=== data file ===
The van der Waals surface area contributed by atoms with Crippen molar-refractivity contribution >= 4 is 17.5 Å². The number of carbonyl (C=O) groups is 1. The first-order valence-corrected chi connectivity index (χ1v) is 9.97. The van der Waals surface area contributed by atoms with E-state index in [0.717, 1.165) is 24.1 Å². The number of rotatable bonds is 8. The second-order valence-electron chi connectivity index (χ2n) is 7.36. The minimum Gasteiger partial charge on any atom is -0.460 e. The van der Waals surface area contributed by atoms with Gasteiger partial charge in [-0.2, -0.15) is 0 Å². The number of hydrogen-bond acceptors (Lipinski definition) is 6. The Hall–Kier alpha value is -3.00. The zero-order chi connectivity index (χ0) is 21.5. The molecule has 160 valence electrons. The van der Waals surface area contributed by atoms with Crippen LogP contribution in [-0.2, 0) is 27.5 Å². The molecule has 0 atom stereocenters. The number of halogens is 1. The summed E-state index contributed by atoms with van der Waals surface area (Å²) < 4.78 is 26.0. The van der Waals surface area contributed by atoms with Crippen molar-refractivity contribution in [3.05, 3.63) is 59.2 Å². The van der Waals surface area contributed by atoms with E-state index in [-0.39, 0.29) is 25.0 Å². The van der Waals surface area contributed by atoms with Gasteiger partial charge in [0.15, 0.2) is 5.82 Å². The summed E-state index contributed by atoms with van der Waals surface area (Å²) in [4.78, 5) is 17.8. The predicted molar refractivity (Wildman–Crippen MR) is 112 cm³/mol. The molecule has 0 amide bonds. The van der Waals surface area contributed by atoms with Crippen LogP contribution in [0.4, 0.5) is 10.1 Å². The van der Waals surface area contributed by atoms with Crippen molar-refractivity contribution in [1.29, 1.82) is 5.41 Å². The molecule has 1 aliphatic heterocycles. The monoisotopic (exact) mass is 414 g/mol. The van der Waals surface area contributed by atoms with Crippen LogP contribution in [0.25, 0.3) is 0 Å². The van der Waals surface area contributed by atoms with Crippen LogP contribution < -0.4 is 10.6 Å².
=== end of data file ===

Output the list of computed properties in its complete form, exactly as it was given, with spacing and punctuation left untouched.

The van der Waals surface area contributed by atoms with Crippen molar-refractivity contribution >= 4 is 17.5 Å². The number of carbonyl (C=O) groups is 1. The first-order valence-corrected chi connectivity index (χ1v) is 9.97. The van der Waals surface area contributed by atoms with E-state index in [0.717, 1.165) is 24.1 Å². The number of rotatable bonds is 8. The second-order valence-electron chi connectivity index (χ2n) is 7.36. The minimum Gasteiger partial charge on any atom is -0.460 e. The van der Waals surface area contributed by atoms with Gasteiger partial charge in [-0.2, -0.15) is 0 Å². The number of hydrogen-bond acceptors (Lipinski definition) is 6. The Hall–Kier alpha value is -3.00. The zero-order chi connectivity index (χ0) is 21.5. The molecule has 160 valence electrons. The van der Waals surface area contributed by atoms with Crippen LogP contribution in [-0.2, 0) is 27.5 Å². The molecule has 0 atom stereocenters. The number of halogens is 1. The summed E-state index contributed by atoms with van der Waals surface area (Å²) < 4.78 is 26.0. The van der Waals surface area contributed by atoms with Crippen molar-refractivity contribution in [3.05, 3.63) is 59.2 Å². The van der Waals surface area contributed by atoms with E-state index in [-0.39, 0.29) is 25.0 Å². The van der Waals surface area contributed by atoms with Gasteiger partial charge in [0.15, 0.2) is 5.82 Å². The summed E-state index contributed by atoms with van der Waals surface area (Å²) in [4.78, 5) is 17.8. The predicted molar refractivity (Wildman–Crippen MR) is 112 cm³/mol. The molecule has 0 amide bonds. The van der Waals surface area contributed by atoms with Crippen LogP contribution in [0.4, 0.5) is 10.1 Å². The van der Waals surface area contributed by atoms with Crippen molar-refractivity contribution in [1.29, 1.82) is 5.41 Å². The molecule has 1 aliphatic heterocycles. The monoisotopic (exact) mass is 414 g/mol. The van der Waals surface area contributed by atoms with Crippen LogP contribution in [0.25, 0.3) is 0 Å². The van der Waals surface area contributed by atoms with Crippen LogP contribution < -0.4 is 10.6 Å².